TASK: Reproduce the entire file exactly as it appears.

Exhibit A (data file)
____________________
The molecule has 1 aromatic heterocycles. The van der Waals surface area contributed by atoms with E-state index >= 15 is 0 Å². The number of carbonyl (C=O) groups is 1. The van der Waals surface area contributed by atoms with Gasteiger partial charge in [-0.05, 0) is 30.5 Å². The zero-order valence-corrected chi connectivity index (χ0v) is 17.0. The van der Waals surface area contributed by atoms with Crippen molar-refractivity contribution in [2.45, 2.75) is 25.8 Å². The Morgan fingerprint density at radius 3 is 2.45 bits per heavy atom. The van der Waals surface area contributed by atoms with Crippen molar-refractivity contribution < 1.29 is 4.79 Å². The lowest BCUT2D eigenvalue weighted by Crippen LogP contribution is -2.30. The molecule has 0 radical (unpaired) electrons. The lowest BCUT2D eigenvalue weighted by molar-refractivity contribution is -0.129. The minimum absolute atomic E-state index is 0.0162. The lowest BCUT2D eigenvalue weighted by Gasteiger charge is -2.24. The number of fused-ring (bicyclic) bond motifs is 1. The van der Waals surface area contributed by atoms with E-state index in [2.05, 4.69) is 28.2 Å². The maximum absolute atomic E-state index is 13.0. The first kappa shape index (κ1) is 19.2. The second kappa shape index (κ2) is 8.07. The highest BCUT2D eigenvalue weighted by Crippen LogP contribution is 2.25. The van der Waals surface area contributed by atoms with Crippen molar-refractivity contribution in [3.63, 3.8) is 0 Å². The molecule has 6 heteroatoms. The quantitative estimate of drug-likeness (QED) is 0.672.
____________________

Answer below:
The molecule has 1 aromatic heterocycles. The van der Waals surface area contributed by atoms with E-state index >= 15 is 0 Å². The number of carbonyl (C=O) groups is 1. The van der Waals surface area contributed by atoms with Gasteiger partial charge in [-0.05, 0) is 30.5 Å². The zero-order valence-corrected chi connectivity index (χ0v) is 17.0. The van der Waals surface area contributed by atoms with Crippen molar-refractivity contribution in [2.45, 2.75) is 25.8 Å². The Morgan fingerprint density at radius 3 is 2.45 bits per heavy atom. The van der Waals surface area contributed by atoms with Crippen molar-refractivity contribution < 1.29 is 4.79 Å². The lowest BCUT2D eigenvalue weighted by Crippen LogP contribution is -2.30. The molecule has 0 radical (unpaired) electrons. The lowest BCUT2D eigenvalue weighted by molar-refractivity contribution is -0.129. The minimum absolute atomic E-state index is 0.0162. The lowest BCUT2D eigenvalue weighted by Gasteiger charge is -2.24. The number of fused-ring (bicyclic) bond motifs is 1. The van der Waals surface area contributed by atoms with E-state index in [2.05, 4.69) is 28.2 Å². The maximum absolute atomic E-state index is 13.0. The first kappa shape index (κ1) is 19.2. The second kappa shape index (κ2) is 8.07. The highest BCUT2D eigenvalue weighted by Crippen LogP contribution is 2.25. The van der Waals surface area contributed by atoms with Crippen molar-refractivity contribution in [3.63, 3.8) is 0 Å². The molecule has 6 heteroatoms. The quantitative estimate of drug-likeness (QED) is 0.672.